Hoop: We did a study and in the last 19 years, every NBA champion team -- with the exception of one -- had four main players who had played together for at least three seasons. Thatís what the Utah Jazz are all about, and itís also the best-kept secret to winning.
Stockton: It hasnít been a revolving door here, and I think that helps. If you can do that, and have great players while youíre doing it, then thatís the secret. But if you donít have great players and you keep them around forever, then, no, youíre not gonna succeed. You have to have both. You need talent in this League for sure.
Hoop: Whatís your fondest memory of a game?
Stockton: The one, going to the [Finals] the first time, when we beat Houston.
Hoop: The í97 Western Conference Finals where you were jumping up and down with that game-winning shot? [After defeating the Rockets, Utah went on to lose to the Jordan-era Bulls in six.]
Stockton: It was just the culmination of a lot of years of work, being beaten by that team a lot in the playoffs and then finally making it over the hump. That was it.
Hoop: When you were jumping up and down and uncharacteristically letting it whoop, what was going through your mind?
Stockton: A lot, a lot. Or a little. I donít know what was going on in my mind right then. Definitely my fondest memory though.
Hoop: Fondest memory of Karl?
Hoop: Well, Iím sure this next question is personal, too. Fondest memory of family?
Stockton: Definitely personal.
Hoop: Fondest memory of Coach Jerry Sloan?
Stockton: Heís just a great coach to work for. I donít know if I have any one particularly fond memory. Thereíve been so many times when he has come to the rescue just by being who he is. I donít even think he realizes it.
Hoop: Whatís it like to look back at all the young point guards youíve groomed over the years -- NBA teammates and even college players at Gonzaga [Stocktonís alma mater] who work out with you in the summer? Whatís it like for you to see them grow as players?
Stockton: I donít know how you take credit for any of that. I think anybody who plays, and gets attention for playing, people draw from them. I know I drew from Magic Johnson, Rickey Green, Gus Williams, Dennis Johnson, I canít think of all the names of high-school players, Terry Kelly, Mike Kelly, my own brother, a teammate I had in grade school, Steve Brown. All these guys you draw from, and you donít even necessarily intentionally do it. You just see them do something thatís successful, and all of a sudden you absorb it. I donít know that you can take credit for [grooming others] other than itís helped somebody. But then again itís not tangible.
Hoop: Can you give up any secrets you learned from those people -- from Magic to Steve Brown?
Stockton: No, I donít know that you can. Iíve thought about this a lot. I donít know that you can ask a guy why he succeeds, have him answer and have it be accurate. He might know why he thinks he succeeds, but there are a lot of nuances that I donít think you know youíre doing. You just kind of play.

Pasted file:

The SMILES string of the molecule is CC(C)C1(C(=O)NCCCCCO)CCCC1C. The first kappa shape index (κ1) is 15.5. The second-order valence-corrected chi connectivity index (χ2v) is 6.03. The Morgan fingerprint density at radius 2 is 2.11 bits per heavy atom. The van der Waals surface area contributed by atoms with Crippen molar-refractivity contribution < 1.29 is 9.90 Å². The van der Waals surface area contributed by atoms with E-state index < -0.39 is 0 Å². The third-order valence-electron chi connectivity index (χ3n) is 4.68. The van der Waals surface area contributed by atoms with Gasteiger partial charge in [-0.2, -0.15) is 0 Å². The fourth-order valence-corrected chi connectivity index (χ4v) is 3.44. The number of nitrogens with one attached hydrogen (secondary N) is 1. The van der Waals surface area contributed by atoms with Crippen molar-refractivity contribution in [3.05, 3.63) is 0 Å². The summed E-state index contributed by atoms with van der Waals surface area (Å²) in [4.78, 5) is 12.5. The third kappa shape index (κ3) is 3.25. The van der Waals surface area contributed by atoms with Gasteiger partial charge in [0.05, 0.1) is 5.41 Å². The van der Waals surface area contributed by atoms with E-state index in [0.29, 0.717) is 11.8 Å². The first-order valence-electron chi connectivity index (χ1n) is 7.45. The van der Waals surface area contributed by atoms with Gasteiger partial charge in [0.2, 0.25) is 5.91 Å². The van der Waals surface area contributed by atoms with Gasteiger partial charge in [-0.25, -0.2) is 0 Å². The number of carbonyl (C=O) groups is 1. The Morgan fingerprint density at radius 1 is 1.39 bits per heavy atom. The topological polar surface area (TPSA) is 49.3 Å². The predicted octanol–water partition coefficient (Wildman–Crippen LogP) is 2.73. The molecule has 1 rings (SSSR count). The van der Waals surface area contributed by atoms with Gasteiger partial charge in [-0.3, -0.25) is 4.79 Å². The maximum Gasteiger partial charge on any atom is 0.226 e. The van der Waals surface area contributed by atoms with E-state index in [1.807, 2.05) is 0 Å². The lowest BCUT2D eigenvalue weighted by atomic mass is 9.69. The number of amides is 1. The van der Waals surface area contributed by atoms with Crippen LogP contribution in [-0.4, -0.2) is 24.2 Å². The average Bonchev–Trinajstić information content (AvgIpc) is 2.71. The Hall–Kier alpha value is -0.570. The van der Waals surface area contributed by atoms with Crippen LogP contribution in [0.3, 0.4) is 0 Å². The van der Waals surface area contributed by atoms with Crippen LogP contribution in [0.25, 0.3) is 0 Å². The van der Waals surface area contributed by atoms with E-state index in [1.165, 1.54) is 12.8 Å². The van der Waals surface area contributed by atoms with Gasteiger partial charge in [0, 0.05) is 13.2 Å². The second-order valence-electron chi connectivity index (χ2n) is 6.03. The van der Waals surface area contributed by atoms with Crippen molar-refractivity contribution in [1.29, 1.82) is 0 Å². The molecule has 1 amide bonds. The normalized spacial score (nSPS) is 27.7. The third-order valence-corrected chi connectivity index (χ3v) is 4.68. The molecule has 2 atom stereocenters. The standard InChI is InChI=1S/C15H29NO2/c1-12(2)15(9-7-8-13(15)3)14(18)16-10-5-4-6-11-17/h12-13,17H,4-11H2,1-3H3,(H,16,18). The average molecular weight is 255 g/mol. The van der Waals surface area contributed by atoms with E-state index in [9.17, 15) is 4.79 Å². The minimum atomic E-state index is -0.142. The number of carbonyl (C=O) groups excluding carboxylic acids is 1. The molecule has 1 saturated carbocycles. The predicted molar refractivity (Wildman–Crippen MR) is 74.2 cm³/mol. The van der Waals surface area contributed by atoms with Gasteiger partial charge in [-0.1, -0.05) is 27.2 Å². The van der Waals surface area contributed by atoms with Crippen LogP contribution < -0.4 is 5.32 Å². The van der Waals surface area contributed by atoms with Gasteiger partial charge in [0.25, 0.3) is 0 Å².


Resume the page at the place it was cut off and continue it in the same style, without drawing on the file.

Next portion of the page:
Hoop: Youíre the only point guard in NBA history to be 40 and still running a team. [Stockton, who is 6-1, 175 pounds, will turn 41 in March.] Why is that?
Stockton: Iíve been fortunate, for one. You canít do anything about certain injuries. You just hope to avoid those. You can avoid some of those by staying in shape. You pat yourself on the back, I guess, for that sometimes, because you donít allow yourself to get out of shape. You try to take care of yourself. You eat right, sleep right. I mentioned the luck. You have to have great care, which we do, both our medical staff and our chiropractor, who lives by me. Heís kind of a healer. His name is Craig Bewer. Heís got a whole system; I donít think I can play without it. Outside of that, thereís nothing else.
Hoop: On the same note, Karl Malone and Michael Jordan are two other approaching-40 guys who are still on top of their game. Is there a new breed of athlete who can still do it at age 40?
Stockton: I donít know. I never think in that scope. Iím just trying to get my own dogs out on the floor that given day and let you guys think about it.
Hoop: Speaking of your own dogs, do you ever have doubts in your mind, and if so, how do you get rid of them?
Stockton: Everybody has doubts. At least, I think everybody does. I donít know if thatís ever changed for me. Iíve always had doubts -- given nights, given seasons, given whatever. And I try to forget about them along the way.
Hoop: How do you do that?
Stockton: Just go play. Itís really a game. Just go play. The doubts go away if you play well.